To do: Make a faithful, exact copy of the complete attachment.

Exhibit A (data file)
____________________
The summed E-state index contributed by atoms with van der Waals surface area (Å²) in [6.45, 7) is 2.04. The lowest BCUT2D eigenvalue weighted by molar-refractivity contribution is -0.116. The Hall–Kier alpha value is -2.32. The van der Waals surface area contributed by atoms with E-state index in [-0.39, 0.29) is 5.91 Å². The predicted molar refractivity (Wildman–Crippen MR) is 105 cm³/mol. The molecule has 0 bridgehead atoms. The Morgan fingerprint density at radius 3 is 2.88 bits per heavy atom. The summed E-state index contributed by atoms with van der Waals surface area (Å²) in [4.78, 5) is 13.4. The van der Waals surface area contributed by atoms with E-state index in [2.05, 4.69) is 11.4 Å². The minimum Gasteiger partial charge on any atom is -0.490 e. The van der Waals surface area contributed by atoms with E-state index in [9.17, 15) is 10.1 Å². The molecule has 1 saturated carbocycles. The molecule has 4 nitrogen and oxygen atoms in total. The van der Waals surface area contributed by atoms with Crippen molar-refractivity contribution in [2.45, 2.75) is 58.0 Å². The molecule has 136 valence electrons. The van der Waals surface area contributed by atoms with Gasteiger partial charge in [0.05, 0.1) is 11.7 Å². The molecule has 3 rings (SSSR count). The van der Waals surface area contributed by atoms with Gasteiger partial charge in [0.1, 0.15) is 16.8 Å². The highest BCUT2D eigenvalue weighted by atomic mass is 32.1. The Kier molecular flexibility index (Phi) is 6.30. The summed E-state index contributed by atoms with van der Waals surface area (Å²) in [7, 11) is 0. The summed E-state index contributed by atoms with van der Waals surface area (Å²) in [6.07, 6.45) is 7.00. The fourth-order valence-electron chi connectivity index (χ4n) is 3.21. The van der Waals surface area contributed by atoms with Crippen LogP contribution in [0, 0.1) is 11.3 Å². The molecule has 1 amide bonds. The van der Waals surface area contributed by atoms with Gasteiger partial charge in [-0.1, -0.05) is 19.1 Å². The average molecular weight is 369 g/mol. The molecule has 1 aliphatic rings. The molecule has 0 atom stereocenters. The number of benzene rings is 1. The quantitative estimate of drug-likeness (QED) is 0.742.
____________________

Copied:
The summed E-state index contributed by atoms with van der Waals surface area (Å²) in [6.45, 7) is 2.04. The lowest BCUT2D eigenvalue weighted by molar-refractivity contribution is -0.116. The Hall–Kier alpha value is -2.32. The van der Waals surface area contributed by atoms with E-state index in [-0.39, 0.29) is 5.91 Å². The predicted molar refractivity (Wildman–Crippen MR) is 105 cm³/mol. The molecule has 0 bridgehead atoms. The Morgan fingerprint density at radius 3 is 2.88 bits per heavy atom. The summed E-state index contributed by atoms with van der Waals surface area (Å²) in [4.78, 5) is 13.4. The van der Waals surface area contributed by atoms with E-state index in [2.05, 4.69) is 11.4 Å². The minimum Gasteiger partial charge on any atom is -0.490 e. The van der Waals surface area contributed by atoms with E-state index in [9.17, 15) is 10.1 Å². The molecule has 1 saturated carbocycles. The molecule has 4 nitrogen and oxygen atoms in total. The van der Waals surface area contributed by atoms with Crippen molar-refractivity contribution in [2.45, 2.75) is 58.0 Å². The molecule has 136 valence electrons. The van der Waals surface area contributed by atoms with Gasteiger partial charge in [0.05, 0.1) is 11.7 Å². The molecule has 3 rings (SSSR count). The van der Waals surface area contributed by atoms with Gasteiger partial charge in [0.1, 0.15) is 16.8 Å². The highest BCUT2D eigenvalue weighted by atomic mass is 32.1. The Kier molecular flexibility index (Phi) is 6.30. The summed E-state index contributed by atoms with van der Waals surface area (Å²) in [7, 11) is 0. The summed E-state index contributed by atoms with van der Waals surface area (Å²) in [6.07, 6.45) is 7.00. The fourth-order valence-electron chi connectivity index (χ4n) is 3.21. The van der Waals surface area contributed by atoms with Crippen LogP contribution in [0, 0.1) is 11.3 Å². The molecule has 1 amide bonds. The van der Waals surface area contributed by atoms with Gasteiger partial charge in [-0.1, -0.05) is 19.1 Å². The average molecular weight is 369 g/mol. The molecule has 1 aliphatic rings. The molecule has 0 atom stereocenters. The number of benzene rings is 1. The quantitative estimate of drug-likeness (QED) is 0.742.